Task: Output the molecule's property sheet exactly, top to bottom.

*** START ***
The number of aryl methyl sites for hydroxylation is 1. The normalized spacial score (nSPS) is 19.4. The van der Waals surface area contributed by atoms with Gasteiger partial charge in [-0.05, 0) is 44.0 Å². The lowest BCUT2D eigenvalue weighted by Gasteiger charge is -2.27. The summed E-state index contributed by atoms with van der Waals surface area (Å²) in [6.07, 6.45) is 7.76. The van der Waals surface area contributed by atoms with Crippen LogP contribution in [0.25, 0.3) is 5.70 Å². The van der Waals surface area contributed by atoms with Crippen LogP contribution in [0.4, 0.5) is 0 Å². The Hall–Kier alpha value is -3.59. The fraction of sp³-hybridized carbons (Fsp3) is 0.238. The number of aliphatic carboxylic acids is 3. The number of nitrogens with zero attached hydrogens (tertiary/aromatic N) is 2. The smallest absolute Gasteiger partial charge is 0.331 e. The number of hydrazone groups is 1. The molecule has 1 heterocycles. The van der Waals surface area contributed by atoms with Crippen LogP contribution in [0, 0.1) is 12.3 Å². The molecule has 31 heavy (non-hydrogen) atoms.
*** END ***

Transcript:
The number of aryl methyl sites for hydroxylation is 1. The normalized spacial score (nSPS) is 19.4. The van der Waals surface area contributed by atoms with Gasteiger partial charge in [-0.05, 0) is 44.0 Å². The lowest BCUT2D eigenvalue weighted by Gasteiger charge is -2.27. The summed E-state index contributed by atoms with van der Waals surface area (Å²) in [6.07, 6.45) is 7.76. The van der Waals surface area contributed by atoms with Crippen LogP contribution in [0.25, 0.3) is 5.70 Å². The van der Waals surface area contributed by atoms with Crippen LogP contribution in [0.4, 0.5) is 0 Å². The Hall–Kier alpha value is -3.59. The fraction of sp³-hybridized carbons (Fsp3) is 0.238. The number of aliphatic carboxylic acids is 3. The number of nitrogens with zero attached hydrogens (tertiary/aromatic N) is 2. The smallest absolute Gasteiger partial charge is 0.331 e. The number of hydrazone groups is 1. The molecule has 1 heterocycles. The van der Waals surface area contributed by atoms with Crippen LogP contribution in [0, 0.1) is 12.3 Å². The molecule has 31 heavy (non-hydrogen) atoms.